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'Inside Out 2' tops $1 billion at the global box office, first film to do so since 'Barbie'


🔗 a linked post to cnbc.com » — originally shared here on

"Inside Out 2" has also showcased how vital the family audience is to the box office. This underserved crowd accounted for more than 70% of those in attendance during the film's domestic debut, according to data from EntTelligence.

While this audience came out in droves for Universal's "The Super Mario Bros. Movie," which generated more than $1.36 billion at the global box office, there was little for them to feast on until the recent releases of Sony's "The Garfield Movie" and Paramount's "IF."

We saw Inside Out 2 as a family the week it came out.

The anxiety attack portrayal in the movie got the tears rolling. I haven't felt so seen as it relates to mental health struggles, and I'm glad I have an example in the media I can show my kids as they get older and start dealing with stuff like this.

I don't understand why everyone keeps dogging on Pixar, saying they haven't released a good movie in years. Elemental, Turning Red, Soul, Onward, and Luca are all incredible movies.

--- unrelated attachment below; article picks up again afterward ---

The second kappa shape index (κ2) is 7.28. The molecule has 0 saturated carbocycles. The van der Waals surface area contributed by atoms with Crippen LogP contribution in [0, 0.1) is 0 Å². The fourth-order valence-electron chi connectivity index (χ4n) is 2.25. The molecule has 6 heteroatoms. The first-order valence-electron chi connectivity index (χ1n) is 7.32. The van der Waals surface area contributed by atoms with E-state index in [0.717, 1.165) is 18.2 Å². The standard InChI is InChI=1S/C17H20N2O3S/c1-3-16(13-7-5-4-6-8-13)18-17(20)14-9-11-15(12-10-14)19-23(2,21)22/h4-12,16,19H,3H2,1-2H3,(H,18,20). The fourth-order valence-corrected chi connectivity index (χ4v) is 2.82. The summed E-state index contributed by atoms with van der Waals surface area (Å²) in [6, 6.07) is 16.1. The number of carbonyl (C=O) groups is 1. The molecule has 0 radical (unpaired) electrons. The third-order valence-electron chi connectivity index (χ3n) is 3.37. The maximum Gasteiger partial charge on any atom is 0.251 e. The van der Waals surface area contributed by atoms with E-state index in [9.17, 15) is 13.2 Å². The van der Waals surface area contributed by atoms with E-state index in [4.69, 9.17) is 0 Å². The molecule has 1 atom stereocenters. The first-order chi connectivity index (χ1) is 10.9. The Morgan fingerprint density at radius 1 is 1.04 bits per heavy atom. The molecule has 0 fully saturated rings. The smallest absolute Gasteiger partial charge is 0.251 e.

The only turd since the pandemic is Lightyear. The reveal about Zurg's true identity made me literally yell "you've gotta be kidding me" out loud in a crowded theatre.

The article here does make a good point about the family audience being underserved essentially since the pandemic. We love taking the kids to our local Marcus theater, and there have been very few opportunities to do so with new movies.

The Garfield Movie was cute but also quite skippable. Better to find the 90s cartoon and binge that.

IF is not a kids movie; it's a movie geared towards aging parents who have lost touch with their inner child. (🙋‍♂️)